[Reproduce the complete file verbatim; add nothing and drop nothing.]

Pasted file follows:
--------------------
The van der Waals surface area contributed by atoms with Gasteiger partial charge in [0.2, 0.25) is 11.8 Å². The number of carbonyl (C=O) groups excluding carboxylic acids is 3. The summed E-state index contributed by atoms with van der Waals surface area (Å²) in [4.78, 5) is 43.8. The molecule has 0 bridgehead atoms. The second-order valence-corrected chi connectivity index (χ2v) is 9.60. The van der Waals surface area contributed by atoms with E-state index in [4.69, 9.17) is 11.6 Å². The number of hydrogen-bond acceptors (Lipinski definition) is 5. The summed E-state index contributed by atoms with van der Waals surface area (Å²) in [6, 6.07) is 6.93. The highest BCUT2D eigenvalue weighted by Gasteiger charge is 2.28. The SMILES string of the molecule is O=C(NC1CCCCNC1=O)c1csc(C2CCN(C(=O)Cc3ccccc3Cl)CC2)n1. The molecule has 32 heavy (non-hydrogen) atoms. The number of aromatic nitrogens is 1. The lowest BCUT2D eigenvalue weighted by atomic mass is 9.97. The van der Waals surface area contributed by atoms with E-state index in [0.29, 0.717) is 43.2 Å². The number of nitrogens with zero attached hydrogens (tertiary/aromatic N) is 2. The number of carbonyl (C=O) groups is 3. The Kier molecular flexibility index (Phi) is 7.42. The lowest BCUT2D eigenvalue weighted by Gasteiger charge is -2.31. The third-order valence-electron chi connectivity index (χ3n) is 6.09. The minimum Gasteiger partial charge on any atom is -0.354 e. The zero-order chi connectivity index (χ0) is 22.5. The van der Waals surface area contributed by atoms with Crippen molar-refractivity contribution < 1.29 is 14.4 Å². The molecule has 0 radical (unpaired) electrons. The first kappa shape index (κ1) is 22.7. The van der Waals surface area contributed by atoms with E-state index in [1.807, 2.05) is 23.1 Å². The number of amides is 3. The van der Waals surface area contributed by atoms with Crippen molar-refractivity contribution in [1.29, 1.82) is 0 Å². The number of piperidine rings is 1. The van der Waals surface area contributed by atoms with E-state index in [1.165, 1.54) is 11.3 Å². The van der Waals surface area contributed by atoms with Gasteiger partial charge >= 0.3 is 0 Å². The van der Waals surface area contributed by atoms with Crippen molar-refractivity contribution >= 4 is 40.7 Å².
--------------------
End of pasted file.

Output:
The van der Waals surface area contributed by atoms with Gasteiger partial charge in [0.2, 0.25) is 11.8 Å². The number of carbonyl (C=O) groups excluding carboxylic acids is 3. The summed E-state index contributed by atoms with van der Waals surface area (Å²) in [4.78, 5) is 43.8. The molecule has 0 bridgehead atoms. The second-order valence-corrected chi connectivity index (χ2v) is 9.60. The van der Waals surface area contributed by atoms with E-state index in [4.69, 9.17) is 11.6 Å². The number of hydrogen-bond acceptors (Lipinski definition) is 5. The summed E-state index contributed by atoms with van der Waals surface area (Å²) in [6, 6.07) is 6.93. The highest BCUT2D eigenvalue weighted by Gasteiger charge is 2.28. The SMILES string of the molecule is O=C(NC1CCCCNC1=O)c1csc(C2CCN(C(=O)Cc3ccccc3Cl)CC2)n1. The molecule has 32 heavy (non-hydrogen) atoms. The number of aromatic nitrogens is 1. The lowest BCUT2D eigenvalue weighted by atomic mass is 9.97. The van der Waals surface area contributed by atoms with E-state index in [0.29, 0.717) is 43.2 Å². The number of nitrogens with zero attached hydrogens (tertiary/aromatic N) is 2. The number of carbonyl (C=O) groups is 3. The Kier molecular flexibility index (Phi) is 7.42. The lowest BCUT2D eigenvalue weighted by Gasteiger charge is -2.31. The third-order valence-electron chi connectivity index (χ3n) is 6.09. The minimum Gasteiger partial charge on any atom is -0.354 e. The zero-order chi connectivity index (χ0) is 22.5. The van der Waals surface area contributed by atoms with Crippen molar-refractivity contribution < 1.29 is 14.4 Å². The molecule has 0 radical (unpaired) electrons. The first kappa shape index (κ1) is 22.7. The van der Waals surface area contributed by atoms with E-state index in [1.807, 2.05) is 23.1 Å². The number of amides is 3. The van der Waals surface area contributed by atoms with Crippen molar-refractivity contribution in [1.29, 1.82) is 0 Å². The number of piperidine rings is 1. The van der Waals surface area contributed by atoms with E-state index in [1.165, 1.54) is 11.3 Å². The van der Waals surface area contributed by atoms with Gasteiger partial charge >= 0.3 is 0 Å². The van der Waals surface area contributed by atoms with Crippen molar-refractivity contribution >= 4 is 40.7 Å².